You might have heard about Lending Club, the peer-to-peer lending network. But is it legit or is it a scam?
We’ll with the number of people invested, the transparency of the company, and the general positive reviews, including my own, it is pretty unlikely that Lending Club is any kind of scam. Lending club is a legitimate way for investors to lend money to people looking to borrow. Of course you should do your homework and if you do decide to invest, start slowly with a small percentage of your overall retirement savings. There are some real risks as with any investment. And although the returns have been great for me so far, peer-to-peer lending is new. With anything new, you need to be cautious.
To get a overview of how lending club works read my Lending Club Guide. Also read my personal reasons for investing in Lending Club: Why I Invest in Lending Club for more information on why I made the decision to invest with them.
Lending Club Risks
There are some very real risks with Lending Club. It allows you to invest your money into notes, made up of other peoples loans. Which means these people could end up defaulting on the loan, leaving without a dime. One of the ways to prevent losing everything is to diversify your investment. Never put more than $25 dollars into any one Note so that if you do happen to get some defaults you’ll only lose part of your investment.
Defaults are part of lending money and the default rates are freely given by Lending Club. So although defaults are bad they are expected and you can still make a reasonable rate of return with some notes that default. The real risk is more of a major economic downturn. A huge drop in the rate of employment could result in a larger number of defaults than normal, which could result in a loss of some or all of your investment.
We did just experience such a downturn, so there is some data available on how default rates can fluctuate. It appears that Lending Club can withstand such downturns but that risk is still something to consider. Notes are either three or five years so even in good economic times, a lot can happen over the course of that many years.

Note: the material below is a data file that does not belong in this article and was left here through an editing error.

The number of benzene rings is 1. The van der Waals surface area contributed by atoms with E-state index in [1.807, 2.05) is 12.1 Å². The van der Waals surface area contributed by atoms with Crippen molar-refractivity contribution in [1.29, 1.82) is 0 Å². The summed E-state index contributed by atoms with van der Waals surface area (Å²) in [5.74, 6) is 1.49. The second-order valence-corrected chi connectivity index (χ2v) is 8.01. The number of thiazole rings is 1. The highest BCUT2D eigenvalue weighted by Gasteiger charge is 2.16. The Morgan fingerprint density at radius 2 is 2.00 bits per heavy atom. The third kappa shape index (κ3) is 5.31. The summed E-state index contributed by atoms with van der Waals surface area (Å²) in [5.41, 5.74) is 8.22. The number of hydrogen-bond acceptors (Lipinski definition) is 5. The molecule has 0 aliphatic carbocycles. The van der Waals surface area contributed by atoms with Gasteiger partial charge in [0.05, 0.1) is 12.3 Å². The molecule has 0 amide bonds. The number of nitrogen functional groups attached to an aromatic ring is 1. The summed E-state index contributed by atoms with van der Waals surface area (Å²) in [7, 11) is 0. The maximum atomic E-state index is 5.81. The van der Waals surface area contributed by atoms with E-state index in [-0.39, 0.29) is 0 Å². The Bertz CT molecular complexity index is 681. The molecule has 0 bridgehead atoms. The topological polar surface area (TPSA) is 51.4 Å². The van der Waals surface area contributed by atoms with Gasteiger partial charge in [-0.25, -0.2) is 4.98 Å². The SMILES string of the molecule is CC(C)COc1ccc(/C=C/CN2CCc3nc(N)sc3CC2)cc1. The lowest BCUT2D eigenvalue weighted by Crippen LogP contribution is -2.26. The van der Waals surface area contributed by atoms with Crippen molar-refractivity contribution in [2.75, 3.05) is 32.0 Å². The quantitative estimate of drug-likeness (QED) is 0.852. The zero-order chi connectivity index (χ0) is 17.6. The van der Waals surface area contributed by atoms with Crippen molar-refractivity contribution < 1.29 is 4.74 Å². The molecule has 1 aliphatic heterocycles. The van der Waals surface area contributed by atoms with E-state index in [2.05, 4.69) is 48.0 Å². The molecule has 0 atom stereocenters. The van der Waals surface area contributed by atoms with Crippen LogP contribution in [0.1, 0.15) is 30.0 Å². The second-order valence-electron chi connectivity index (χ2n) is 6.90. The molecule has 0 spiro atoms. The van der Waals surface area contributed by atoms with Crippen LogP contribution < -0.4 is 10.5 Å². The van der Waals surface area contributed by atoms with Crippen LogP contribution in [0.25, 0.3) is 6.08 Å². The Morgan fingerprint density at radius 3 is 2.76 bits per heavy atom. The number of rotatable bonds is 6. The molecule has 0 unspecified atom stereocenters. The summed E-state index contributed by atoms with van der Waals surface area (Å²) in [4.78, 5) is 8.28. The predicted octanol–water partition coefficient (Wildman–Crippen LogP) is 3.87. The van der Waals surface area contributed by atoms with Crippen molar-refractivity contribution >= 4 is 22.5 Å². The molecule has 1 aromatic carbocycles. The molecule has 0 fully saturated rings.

It is worth noting that Lending Club does pursue delinquent payments. I’ve had several notes go 60-90 days late and not go into default or be written off.
Because peer-to-peer lending is so new and is growing so fast the default rates might not be accurate. So many more Notes are being services each year than are reaching completion. Most defaults happen towards the end of a Notes life so there is a chance default rates could be higher than advertised. There is a helpful website LendingStats.com that lists lots of solid data for both Prosper.com and Lending Club.
The biggest risk is to Lending Club itself. The company does appear to be both profitable and stable (read the Prospectus) but if it does happen to go bankrupt you could lose everything. Lending Club itself does have a plan so the loans will go to another company, but if borrowers see the company go under, they may decide to quiet paying.
Should You Invest
Personally, I invest a small amount of money each month in both Lending Club and Prosper.com, another peer-to-peer lending service. The reason is that I’m young and am looking for higher returns than those that bonds can give me at this point. I’m having really great success so far but you should still take it slow and see how things go for yourself.
You can start a Prosper.com account with as little as $25 dollars and $250 for Lending Club I believe. So if you want to try it out to start that is an option without a huge amount of risk.
Also, follow along on this site to see how my investments continue to do, as I’ll be adding monthly reports showing my returns and the amount and types of Notes I am investing in.